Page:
(This story was originally published on April 20, 2018) Newly-appointed head coach Roger Gorayeb looked at his line-up heading into UAAP Season 71. A champion mentor of NCAA powerhouse San Sebastian College - Recoletos, Gorayeb had in his hands a gargantuan task of rebuilding the Ateneo de Manila University women’s volleyball program. Just a few months before, Ronald Dulay, the mentor before him, landed a trio of blue chip recruits who were fresh from a successful stint in the Palarong Pambansa. Angeline "Dzi" Gervacio, Fille Saint Cainglet and Jamenea "Jem" Ferrer just joined the Katipunan-based squad. Gervacio and Cainglet were products of St. Scholastica's College in Manila while Ferrer was a gem from Hope Christian School under girl’s volleyball guru Jerry Yee. Looking at his 15-woman line-up with the season just a few months ahead, Gorayeb knew he needed to do something drastic. The roster just won’t do. Talking to then athletic director Ricky Palou and team manager Tony Boy Liao, the mentor told the team officials that he intended to cut five players from the list. One could just imagine the shock in their faces. “Nakita ko may line-up pero player-playeran lang yung ganoon bang tipo, 15 ata yun. Sabi ko ‘Magtatanggal ako ng lima then magre-recruit ako,’” he said. The three rookies were in. Middle Bea Pascual, Kara Acevedo and libero Steph Gabriel retained their spots. He needed more. “Sa mga tinira kong players, si Kara Acevedo sabi niya, ‘Coach mayroong player ang ICA (Immaculate Conception Academy) na gumraduate naka-exam na rito pasado.’ Sabi ko, ‘Sige papuntahin mo,’” said Gorayeb. It was Gretchen Ho. “Sa akin kasi ang talagang nagyaya sa akin si Coach Ron Dulay. Si Kara Acevedo teammate ko and she’s been recruited by Ateneo. So one summer wala akong magawa naki-train lang ako noon tapos nagustuhan nila ang laro ko and then fourth year noong graduate na ako I passed the ACET then niyayaya na nila ako,” Ho said. “Then nagbago ng coach na si Coach Roger and dun niya ako nakita.”   “Pagdating ko ng March (sa Ateneo) wala na akong way para maka-recruit pa. Ang nangyari yung tatlo accepted na kaagad. Si Gretchen tinanong ko sabi ko, ‘ano ba ang laro mo?’ Sabi niya the usual panggitna, tres,” Gorayeb recalled. “So sinubukan ko pero ang laro niya tres hindi quick. Siya panggitna pero hindi quicker na gusto ko saka yung height niya (maliit). Kaya lang si Gretchen takbo ng takbo, mahilig magtatakbo so sabi ko sige pwede na yan. Wala namang player na during that time. So kinuha ko si Gretchen.” Gorayeb just needed just one more. “Ngayon nagkaroon ng STCAA (Southern Tagalog Calabarzon athletic association) eh kulang pa ako ng isa, wala akong panggitna. Ang gitna ko during that time si Bea lang tapos si Gretchen so wala akong pamalit. So naisipan ko may nakita ako sa STCAA,” he said. He spotted a lanky player from Canossa Academy-Lipa, Aillysse Nacachi. “Sabi ko kay Sir Tony pagtyagaan ko na lang ito kahit hindi naman kalakasan at wala naman na rin akong choice na makapili kasi rush ang pagdating ko dyan. Nakiusap lang sila sa akin na magbuo ako ng team kasi si Ronald nag-resign,” said Gorayeb. Another freshman could’ve had ended up with Ateneo, Hope’s libero Melissa Gohing. But a few obstacles prevented her from fulfilling her promise to join Ferrer in Ateneo. She instead chose to join the ladies in green and white in Taft.    SOMETHING PROMISING December 7, 2008. Far Eastern University Gym. Excitement filled the air. Fans, mostly volleyball purists and some who just came to support their classmates or were just curious to see a new spectacle after the basketball season ended, slowly settled in their seats for the women’s division’s second game. It was Adamson University, the previous year’s runner-up, which just visited the turf of their arch nemesis and defending champion FEU, which was led by that era’s finest and most popular volleybelle Rachel Anne Daquis. Fans wanted to see if the Lady Falcons still had the same firepower they had the previous season with the loss of top setter Janet Serafica and power hitter Sang Laguilles. A rookie-laden Ateneo squad should be easy pickings with Angela Benting, rookie Pau Soriano and libero Lizlee Anne Gata in the roster. Besides the Lady Falcons got the Lady Eagles’ number. Or so they thought. “Naalala ko nu’ng time namin sinasabi sa amin ng seniors namin na, ‘Hay naku ang lakas ng Adamson, never kami nanalo dyan,’” Cainglet, now happily married to Taguig mayor Lino Cayetano and with three beautiful children, recalled.  But the Lady Eagles stunned Adamson in the opening set. The Lady Falcons took the next two frames. Ateneo stole the fourth.  “Ako naalala ko ano eh, parang alam namin na lahat kasi kami palaban. Nasa amin yun. Tapos binigyan kaming lahat ng chance to be in the first six so parang dream come true,” said Ho, now an ABS-CBN host. “Naalala ko rin na palaban kaming lahat kumbaga nothing to lose eh so ang ano namin, sumasabay kami sa laro and nu’ng nakita na namin na ‘Ay kaya pala natin ‘to guys. Kaya pala naming lumaban.’” Still, Adamson had the upper hand in experience. The Lady Falcons, used to pressure and were steady at crunch time, outlasted Ateneo.           The young Katipunan-based squad fell short, 25-22, 22-25, 15-25, 25-15, 8-15. But for the Fab 5, it was a loss that felt like a resounding victory. “Parang sobrang natutuwa kami and everybody in the crowd, kaya siguro kami natawag na Fab 5 kasi rookies kami pero kahit ganoon palaban kami,” said Ho. “Saka close game. Five sets yun.” However, it was the first of five five-set matches that Ateneo will drop that season including one in the second round against the Manilla Santos-bannered De La Salle University. “Pero ang problema di kami nananalo ng five sets. Parang ilan lang ang naipanalo namin na ganoon. Feeling ko na-overwhelm kami na ‘Uy nananalo tayo.’ May ganoong disbelief ng konti pero alam namin na may ibubuga kami,” said Ho. “Definitely, our rookie season was full of five-set matches. It was tough, we felt like we were so close, but still so far away. At some point, it gave us frustration also. We just couldn't figure out that time what is it that's still lacking because we couldn't win the five-set matches,” according to Nacachi. “People said, it was because the team was still so inexperienced. We still didn't have the tenacity unlike of those more matured teams. But we didn't take it as bad, it was a learning experience for us all at the end. We had to learn how to develop that finishing will to be able to win games like that in the future.” The Fab 5 finished their rookie season with a 6-8 slate at fifth spot.   ‘MAY MEDAL NA TAYO’ Gorayeb remembered on their second year the look on Pascual’s face in their last elimination game match against Adamson. Already wrapping up their first win over the Lady Falcons, Pascual was giddy. “Natatawa nga ako dyan kay Bea kasi papanalo na kami nu’n tapos sumesenyas na siya ng tres. Sabi ko, ‘Hoy anong ginagawa mo?’ Yun pala sobrang saya na niya kasi for the first time in 30 years magkaka-medal na sila,” he said. It was the most important match of the season for the Lady Eagles. With the Fab 5 already in their sophomore year, Ateneo was already making great strides. The Lady Eagles closed that season’s elims with five straight wins capped off with a victory over Adamson. Ateneo posted a 10-4 win-loss mark to enter the Final Four legitimately. “Ang nangyari kasi nu’ng time nila Charo (Soriano) kaya sila nakapasok sa semis kasi may nag-squeal na si (Jacq) Alarca di pala naka-enroll nu’n kaya na-forfeit mga laro ng La Salle,” said Gorayeb. The Fab 5 proved that they were not just a bunch of much-hyped up pretty faces. They backed it up with their skills on court. It didn’t matter that Ateneo were swept by eventual champion University of Sto. Tomas in the Final Four.      But the podium finish of Season 72 was short-lived. Adamson got its revenge in the last game of Season 73 elims, bumping off the Lady Eagles for a podium finish. The loss put Ateneo in a collision course with the twice-to-beat DLSU, who could’ve completed an elims sweep if not only for a forfeited match against University of the East after UAAP found out that Carmela Garbin and Clarisse Yeung participated in a ‘ligang labas’ while the season was onoing, in the Final Four. Ateneo gave the Lady Spikers a scare before succumbing in another heartbreaking five-set match. The Lady Eagles finished fourth but that lone semis game gave Ateneo and its maturing Fab 5 enough experience to dream for something big – A ticket into the Finals.      ‘HINOG NA KAYO’ The first three years saw the gradual improvement for Ateneo. But Season 74 proved to be the turning point for the Fab 5. A fresh new recruit from University of Sto. Tomas high school, who just completed a year of residency, came into picture and with the Fab 5 armed with years of experience, the Lady Eagles’ fate will forever be changed. Alyssa Valdez, a highly recruited open spiker just like Gervacio, Cainglet-Cayetano and Ferrer years back, gave renewed excitement for the Ateneo faithful. “Alyssa's joining with Ateneo was a great turning point for us. We needed as much support we can get, and Alyssa's entrance to the team was a great boost to the team's morale,” said Nacachi. “The girl is a powerhouse and we felt like with her presence, the team finally became solid.” “We were able to play around with the positions and the rotations, since we had different versatile open players who can also greatly play other roles,” she added. “We were also able to formulate a lot of plays and attacks because Alyssa can generally do all kinds; open, running, quick, name it all. She gave the team the power and the versatility that we previously lacked from the past seasons.” Social media was just gaining traction then but the Lady Eagles were already on the radar of volleyball purists through online forums. For the first time, Ateneo was considered a legitimate contender.   The Fab 5 proved it by winning 11 games in the elimination round, losing only to UST once and dropping two against the Lady Spikers. Valdez’s arrival gave Ferrer an even broader option on offense. It eased the scoring load off the shoulders of Cainglet and Gervacio, who was then moved to an opposite position. “I guess sakto lang din yung dating niya because by that time Kara Acevedo graduated so someone had to fill in her spot so coach Roger decided for me to move to utility or opposite,” said Gervacio. “And then sakto Alyssa naman could fill in the spot na other open spiker.” “So timing din na we had all the pieces put together at the right time,” she added. With a good performance in the elims despite missing a legit middle in Bea Pascual and the entry of Aerieal Patnongon barred by academic problems, Ateneo finished second and for the first-time was armed with a twice-to-beat advantage in the stepladder semifinals. The Lady Eagles faced an experienced Tigresses side in the last stepladder semis stage. UST just came from a hard-fought four-set do-or-die match against FEU and were banking on their four-set win over Ateneo in the second round to force another sudden death. Ateneo’s date with destiny was sealed with a four-set win over the Tigresses, who then bid goodbye to Maika Ortiz and Judy Anne Caballejo. “Pinu-push na rin kami ni Coach Roger noon eh, ‘Hinog na kayo ngayon. Kasi dalawang taon na lang, kailangan makapasok na kayo sa Finals,’” said Ho. “Somehow senior na rin kami,” added Cainglet.  “Season 74 was really the target season for us to be in the finals and target even to win the championship,” according to Nacachi. “During this time, we were already thinking we could not afford to not go in the finals.” “So it was with our mindset and our level of commitment that we were able to finally reach our goal of reaching the finals,” she added. “We had enough experience that time already, and it was really time for us to show the level of game maturity the team had obtained from the past seasons.” But then they had to face an unbeaten team. Unscathed in 14 games, De La Salle University was poised to complete a perfect season. The Lady Eagles spoiled it. Ferrer outplayed DLSU setter Mika Esperanza, 57-42, in excellent sets as Ateneo handed the Lady Spikers its first loss after 25 straight victories in a come-from-behind 23-25, 28-26, 25-23, 25-17, Finals opener win. Witnessed by 3,002 spectators inside the then The Arena in San Juan, all of the Fab 5 produced points. Cainglet had 19 behind Valdez’s 24, Gervacio scored 12, Ho had 10, Nacachi finished with five while Ferrer had one. Gorayeb made a big gambit and it worked. “Dahil sa wala kong panggitna, yung laro namin ng La Salle, ginawa kong quicker si Alyssa. Kasi si Alyssa nakakapalo. Nagulat si Ramil (de Jesus) dun.” It was a big win. A huge upset. Unfortunately, Ateneo needed to win two more.  DLSU held a thrice-to-beat advantage.   THAT SWAG After Ateneo made a miracle in Game One, fans began to feel a new rivalry born. The attendance spiked. From just 3,000 spectators, the gate attendance more than doubled its size. The interest was there. Fans of traditional powers began to notice the Lady Eagles as a rising team. For the first time, a squad with no previous championship experience except for a title during the Marcos era in a different collegiate league, made a giant jolt. Everybody wanted to see what these girls would do next.    The Lady Eagles, still high on adrenaline after their Game 1 upset, took the opening set in Game 2. But just like in their opener, a well-experienced DLSU squad adjusted to take the next three frames to move a step closer to a repeat crown. With then Rookie of the Year Ara Galang, Season Most Valuable Player Aby Marano, an intimidating Michele Gumabao and a very efficient Finals MVP Cha Cruz teaming up for the kill, the Lady Spikers ripped Ateneo apart in Game 3 in straight sets, 25-16, 25-22, 25-13. “Sabi nga ni Dzi na nadyan na lahat eh. So I guess noong Season 74 nandoon na pero may kulang pa rin,” said Ho. “I guess we we’re able to make it to the Finals pero wala pa kaming championship experience.” Ferrer agreed. "Siguro ang kulang yung championship experience kasi nasa La Salle na ‘yun eh. Ilang years na silang nagpa-finals, nag-champion and for Ateneo doon pa lang namin sinimulan," said the three-time Best Setter. Lacking championship experience is one thing, but Ateneo during that time wasn’t ready for DLSU’s most feared weapon: the Lady Spikers’ swag.  “They have that swag,” said Gervacio. “Everyone knows about it naman. It’s really Coach Ramil’s style talaga kasi as I remember when we were first year, four out of six of the players inside the court were rookies and even if we go against the powerhouses UST, FEU, Adamson, hindi sila yung nakikita nyo na kapag championship na rivalry, na swag, angas, stare down. Pero La Salle talaga kahit sino ang kalaban nila they’ll bring that attitude inside the court.” That Finals series cemented a new rivalry that will become one of the most celebrated in the sport. “I think it also helped that Ateneo-La Salle basketball didn’t face also,” said Gervacio. “Siyempre nandoon ang hunger for the rivalry eh and timely din na its been Ateneo-La Salle na rin sa volleyball.”   CLOSING A CHAPTER The Fab 5 were now in their fifth and last year. They wanted to leave a winning legacy. The pieces were already there. Gorayeb had at his disposal five seniors, a rising star in Valdez, a sophomore middle in Amy Ahomiro, a versatile Ella De Jesus, a steady libero in Denden Lazaro and a new kind of weapon – a massive crowd that can turn any venue into a sea of blue.              As expected, the second installment of the Ateneo-DLSU rivalry was set into place. Both sweeping their semis opponents. The Lady Spikers crushed National University while the Lady Eagles shot down Adamson. Game One was a shocker. DLSU heading into the Finals are on a 14-game roll but were stunned in the first two sets with Ateneo stepping on the gas. But a string of miscues, mostly from the service line, did the Lady Eagles in as they allowed the Lady Spikers to force a decider. DLSU, smelling blood, punished Ateneo to eke out a 20-25, 17-25, 25-22, 25-22, 15-6, victory inside the Big Dome witnesses by 17,342-strong gate attendance. Then the series transferred to a newly-built, state-of-the-art Mall of Asia Arena that drew a crowd of 18,799. The first two frames were frustrating for the Lady Eagles.   Ateneo came back to life in the third set to gain a 9-5 lead. But DLSU easily erased it with Ateneo crumbling under pressure. The Lady Spikers were on an onslaught. Sophomore Galang pushed DLSU at matchpoint with a cold-blooded ace that went in a few inches from the baseline. The score, 24-16. It was a tense moment for the Fab 5. A long rally ensued in the next play. Gervacio, with all her might pounded a kill. Her hand making a great contact on the ball off Ferrer’s backset.     Smack! The ball ricocheted off the hands of DLSU’s Wensh Tiu before falling on the same landing area of Gervacio, who tried to dive for a dig together with Lazaro. DLSU swept Ateneo, 25-23, 25-20, 25-16. Game over.          “Kahit hindi kami nanalo alam naming ibinigay namin ang lahat namin, all-out talaga kaya wala kaming pagsisisi,” said Ho. It was the end of the Fab 5 era, but they left more than what any of them could have imagined. "I remember so many people or fans telling me that they started really watching UAAP Volleyball because of our batch. And that is really touching and fulfilling to know. Knowing that you were able to leave an impact like that to people. We were not able to bring even a single championship to our school, Ateneo, but we were able to touch a lot of people's hearts despite that," Nacachi shared. The Fab 5 closed a colorful chapter of Ateneo volleyball in tears. They were there during the Lady Eagles’ birth pains. They labored. They shed tears, blood and sweat. They laid the foundation for something big. The Fab 5 planted the seeds that would eventually bear fruit and would change the course of Ateneo women’s volleyball program forever. Glory didn’t happen during their time. It started in theirs.    Amidst the roar of the crowd, the falling confetti, banging of drums and the echoing chant of ‘Animo La Salle’ from the sea of green, the Fab 5 hugged each other tight. They found comfort in each other. It was their time to say goodbye. For those who remained – Valdez, Lazaro, Ahomiro, De Jesus – the defeat added fuel to their already blazing desire to bring glory for the blue and white. They were the next in line, heirs to an unfinished business. WATCH: FAB 5 Reunion Part 1 and Part 2 --- Follow this writer on Twitter, @fromtheriles.....»»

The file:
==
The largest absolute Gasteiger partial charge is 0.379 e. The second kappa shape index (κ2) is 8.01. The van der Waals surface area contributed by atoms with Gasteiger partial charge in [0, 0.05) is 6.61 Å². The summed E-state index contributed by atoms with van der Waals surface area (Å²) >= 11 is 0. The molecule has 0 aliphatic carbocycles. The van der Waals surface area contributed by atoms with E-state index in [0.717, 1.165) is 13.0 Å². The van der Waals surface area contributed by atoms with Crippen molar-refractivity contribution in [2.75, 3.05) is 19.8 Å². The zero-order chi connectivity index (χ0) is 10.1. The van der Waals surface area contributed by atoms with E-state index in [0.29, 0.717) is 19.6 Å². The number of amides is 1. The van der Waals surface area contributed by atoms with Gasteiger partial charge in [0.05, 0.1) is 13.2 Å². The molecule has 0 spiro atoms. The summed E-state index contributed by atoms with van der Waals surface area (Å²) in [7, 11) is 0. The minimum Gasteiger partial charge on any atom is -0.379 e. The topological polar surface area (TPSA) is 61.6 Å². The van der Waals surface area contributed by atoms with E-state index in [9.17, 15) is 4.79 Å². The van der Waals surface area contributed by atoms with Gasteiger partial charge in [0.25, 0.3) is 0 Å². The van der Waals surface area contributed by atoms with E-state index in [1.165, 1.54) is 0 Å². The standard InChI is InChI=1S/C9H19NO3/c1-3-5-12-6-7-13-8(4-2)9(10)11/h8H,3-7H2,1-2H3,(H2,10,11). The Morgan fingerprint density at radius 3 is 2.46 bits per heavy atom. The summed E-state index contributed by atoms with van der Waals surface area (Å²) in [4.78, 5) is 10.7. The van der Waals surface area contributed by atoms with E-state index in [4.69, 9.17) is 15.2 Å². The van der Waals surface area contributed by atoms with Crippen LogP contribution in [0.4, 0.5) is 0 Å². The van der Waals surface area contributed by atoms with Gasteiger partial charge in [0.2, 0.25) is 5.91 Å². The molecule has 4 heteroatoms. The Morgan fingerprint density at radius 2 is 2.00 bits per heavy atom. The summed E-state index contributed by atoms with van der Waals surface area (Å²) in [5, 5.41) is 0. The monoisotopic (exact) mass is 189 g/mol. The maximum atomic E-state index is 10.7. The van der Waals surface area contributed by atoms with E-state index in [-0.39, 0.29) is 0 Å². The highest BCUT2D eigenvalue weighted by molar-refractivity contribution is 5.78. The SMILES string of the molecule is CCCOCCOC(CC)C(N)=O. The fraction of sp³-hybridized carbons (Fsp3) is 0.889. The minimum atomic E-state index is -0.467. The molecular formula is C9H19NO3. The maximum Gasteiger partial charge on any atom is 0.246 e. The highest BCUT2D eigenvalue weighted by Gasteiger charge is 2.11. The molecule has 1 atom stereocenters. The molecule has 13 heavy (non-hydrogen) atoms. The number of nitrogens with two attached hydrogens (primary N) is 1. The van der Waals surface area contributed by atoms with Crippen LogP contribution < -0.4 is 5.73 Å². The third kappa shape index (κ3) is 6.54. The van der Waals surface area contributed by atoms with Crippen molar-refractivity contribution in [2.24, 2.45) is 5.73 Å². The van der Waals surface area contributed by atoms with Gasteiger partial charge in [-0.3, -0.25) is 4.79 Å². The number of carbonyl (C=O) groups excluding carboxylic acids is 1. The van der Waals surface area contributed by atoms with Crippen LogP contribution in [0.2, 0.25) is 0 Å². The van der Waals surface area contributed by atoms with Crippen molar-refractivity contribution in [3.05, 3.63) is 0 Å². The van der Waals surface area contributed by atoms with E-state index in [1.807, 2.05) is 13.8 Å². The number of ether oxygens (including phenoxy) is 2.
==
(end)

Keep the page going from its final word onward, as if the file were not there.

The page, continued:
Category: sportsSource:  abscbnRelated NewsMay 24th, 2020